Algerian Ines Ibbou was hailed as a hero by Venus Williams while her country’s president pledged full support after the low-ranked tennis player posted an emotional video to take on world No. 3 Dominic Thiem for his opposition to a player relief fund.
Thiem rejected the notion that top tennis players should chip in to help lower-ranked competitors who are struggling financially due to the pause in tournaments due to the novel coronavirus pandemic.
In the video, which runs over nine minutes and was posted on Ibbou’s Instagram page, the world number 620 starts with “Dear Dominic” and goes on to talk about the difficulties she has had to endure and the sacrifices she needed to make in her career.
The 21-year-old pleads with Thiem to understand the stark difference in the Austrian’s “magical world” and how she had to pursue tennis in the North African country, which she said lacked even basic infrastructure for the sport.
“I cherish the day when I’ll be able to afford a gift for my parents. I’m dreaming about this day,” said Ibbou, who started playing at the age of six but has only managed to make $27,825 in tournament earnings so far.
“I’m a lonely lady, travelling the world generally in three-legged trips, always looking for the cheapest tickets.”
World number one Novak Djokovic has urged fellow professionals to contribute to a fund set up by the sport’s governing bodies to help players affected by a shutdown which began in March and will continue at least until mid-July.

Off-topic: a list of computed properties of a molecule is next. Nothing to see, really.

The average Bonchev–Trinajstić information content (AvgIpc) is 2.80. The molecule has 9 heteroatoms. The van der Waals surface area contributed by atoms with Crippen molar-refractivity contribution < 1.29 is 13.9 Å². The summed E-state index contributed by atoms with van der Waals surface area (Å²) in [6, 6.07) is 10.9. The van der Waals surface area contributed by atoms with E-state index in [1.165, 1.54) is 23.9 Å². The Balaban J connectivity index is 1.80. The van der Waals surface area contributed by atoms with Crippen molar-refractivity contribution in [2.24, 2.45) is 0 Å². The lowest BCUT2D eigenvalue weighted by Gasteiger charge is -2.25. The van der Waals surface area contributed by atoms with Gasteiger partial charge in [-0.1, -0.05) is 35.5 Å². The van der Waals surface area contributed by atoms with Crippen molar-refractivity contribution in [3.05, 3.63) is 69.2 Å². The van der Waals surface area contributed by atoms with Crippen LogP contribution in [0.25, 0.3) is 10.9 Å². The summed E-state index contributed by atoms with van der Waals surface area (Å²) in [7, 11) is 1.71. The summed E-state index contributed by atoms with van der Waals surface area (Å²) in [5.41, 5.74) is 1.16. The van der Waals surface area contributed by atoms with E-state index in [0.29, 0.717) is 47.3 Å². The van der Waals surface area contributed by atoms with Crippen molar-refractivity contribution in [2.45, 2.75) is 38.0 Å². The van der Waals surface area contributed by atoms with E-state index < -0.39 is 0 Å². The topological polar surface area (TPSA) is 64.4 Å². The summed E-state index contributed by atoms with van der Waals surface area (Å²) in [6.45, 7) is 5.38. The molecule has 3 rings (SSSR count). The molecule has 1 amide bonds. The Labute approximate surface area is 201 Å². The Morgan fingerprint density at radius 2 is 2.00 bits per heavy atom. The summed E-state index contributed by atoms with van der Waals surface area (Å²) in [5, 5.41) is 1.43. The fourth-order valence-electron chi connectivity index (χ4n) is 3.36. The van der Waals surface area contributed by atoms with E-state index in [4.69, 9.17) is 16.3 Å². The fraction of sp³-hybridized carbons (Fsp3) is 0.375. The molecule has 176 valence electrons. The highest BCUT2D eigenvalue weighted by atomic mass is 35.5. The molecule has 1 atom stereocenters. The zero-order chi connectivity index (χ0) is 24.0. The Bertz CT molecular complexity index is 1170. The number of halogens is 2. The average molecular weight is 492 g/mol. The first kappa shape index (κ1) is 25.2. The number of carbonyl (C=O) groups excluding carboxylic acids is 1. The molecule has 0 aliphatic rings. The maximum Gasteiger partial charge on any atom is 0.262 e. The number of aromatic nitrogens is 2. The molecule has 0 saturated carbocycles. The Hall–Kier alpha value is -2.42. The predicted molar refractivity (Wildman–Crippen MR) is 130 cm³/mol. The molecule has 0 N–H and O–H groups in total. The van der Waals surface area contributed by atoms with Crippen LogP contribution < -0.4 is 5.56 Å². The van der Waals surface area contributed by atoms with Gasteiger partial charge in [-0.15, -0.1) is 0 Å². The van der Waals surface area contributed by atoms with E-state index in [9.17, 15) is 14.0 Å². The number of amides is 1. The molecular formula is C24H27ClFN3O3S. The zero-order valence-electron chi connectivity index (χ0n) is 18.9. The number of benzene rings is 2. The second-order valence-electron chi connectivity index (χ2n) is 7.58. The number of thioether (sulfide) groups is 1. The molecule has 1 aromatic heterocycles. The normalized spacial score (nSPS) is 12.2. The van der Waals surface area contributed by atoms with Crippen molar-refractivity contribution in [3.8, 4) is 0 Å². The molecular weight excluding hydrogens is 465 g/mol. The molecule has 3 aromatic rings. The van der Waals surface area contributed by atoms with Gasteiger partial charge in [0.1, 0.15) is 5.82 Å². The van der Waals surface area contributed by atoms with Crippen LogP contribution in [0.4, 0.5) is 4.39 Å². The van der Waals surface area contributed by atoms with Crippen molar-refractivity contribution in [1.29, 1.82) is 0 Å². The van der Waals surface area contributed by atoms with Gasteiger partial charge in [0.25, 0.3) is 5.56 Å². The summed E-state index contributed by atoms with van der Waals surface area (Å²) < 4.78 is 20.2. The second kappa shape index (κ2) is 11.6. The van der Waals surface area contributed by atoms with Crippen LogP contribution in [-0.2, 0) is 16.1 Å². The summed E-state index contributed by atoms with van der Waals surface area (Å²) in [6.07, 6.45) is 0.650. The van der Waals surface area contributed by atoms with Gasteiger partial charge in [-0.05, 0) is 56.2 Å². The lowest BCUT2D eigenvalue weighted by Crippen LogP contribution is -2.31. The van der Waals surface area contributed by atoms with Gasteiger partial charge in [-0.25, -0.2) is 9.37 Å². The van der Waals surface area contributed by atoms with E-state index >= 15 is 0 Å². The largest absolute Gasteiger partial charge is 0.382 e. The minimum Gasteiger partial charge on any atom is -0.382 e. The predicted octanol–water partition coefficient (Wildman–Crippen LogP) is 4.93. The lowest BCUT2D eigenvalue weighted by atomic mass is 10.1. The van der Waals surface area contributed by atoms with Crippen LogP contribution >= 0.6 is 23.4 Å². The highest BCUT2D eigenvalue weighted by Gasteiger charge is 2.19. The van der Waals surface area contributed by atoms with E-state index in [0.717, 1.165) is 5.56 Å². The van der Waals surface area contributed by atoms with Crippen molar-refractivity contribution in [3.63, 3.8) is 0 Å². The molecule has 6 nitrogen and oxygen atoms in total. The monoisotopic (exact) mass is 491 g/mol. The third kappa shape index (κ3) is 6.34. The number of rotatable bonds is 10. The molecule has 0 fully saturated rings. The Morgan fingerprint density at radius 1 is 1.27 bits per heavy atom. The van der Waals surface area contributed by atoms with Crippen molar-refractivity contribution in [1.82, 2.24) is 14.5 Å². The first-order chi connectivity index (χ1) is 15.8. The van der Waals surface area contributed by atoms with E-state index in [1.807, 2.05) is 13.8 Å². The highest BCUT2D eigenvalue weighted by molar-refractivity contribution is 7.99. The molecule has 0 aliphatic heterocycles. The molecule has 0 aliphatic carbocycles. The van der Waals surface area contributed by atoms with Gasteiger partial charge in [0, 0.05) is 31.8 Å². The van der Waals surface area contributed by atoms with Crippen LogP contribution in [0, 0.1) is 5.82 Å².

Austrian Thiem said he felt there were sections of society that needed more urgent help than his fellow competitors during the economic crisis caused by the pandemic.
“Do you alternate clay and hard from a week to another like I do,” Ibbou questioned Thiem. “Do you finish your tournaments with holes in shoes like I do?”
“Dear Dominic, unlike you, many share my reality.
“Just a reminder, it’s not because of your money that we survived until now. And nobody requested to you anything. The initiative went from generous players who showed instant compassion with a classy touch.”
The governing bodies recently raised over $6 million to help lower-level players affected by the shutdown.
Ibbou said the crisis showed “who people truly are” and helping the needy players was only to help the game survive.
“We did not ask anything from you. Except a bit of respect to our sacrifice,” she said before signing off. “Players like you make me hold on to my dreams. Please, don’t ruin it.”
Williams, a seven-time Grand Slam singles winner, commented on the post: “You’re my hero.”
Ibbou replied: “You’ve always been mine too, and now you’re even more to me. Thank you so much.”
Australian Kyrgios, who had criticised Thiem for his comments, said “Respect!” before adding, “Keep doing you, I’m always willing to support.”
As Ibbou’s post gained popularity and was widely shared on social media, it caught the eye of Algerian president Abdelmadjid Tebboune.
“Algeria can’t miss a sporting talent like Ines Ibbou in a young age and a flower of giving, in a specialty that is rarely born in it,” Tebboune said in a message for Ibbou on his official Facebook page.
“Soon, the ministry of youth and sports will take care of your work. You have my full support and I wish you success, God willing.”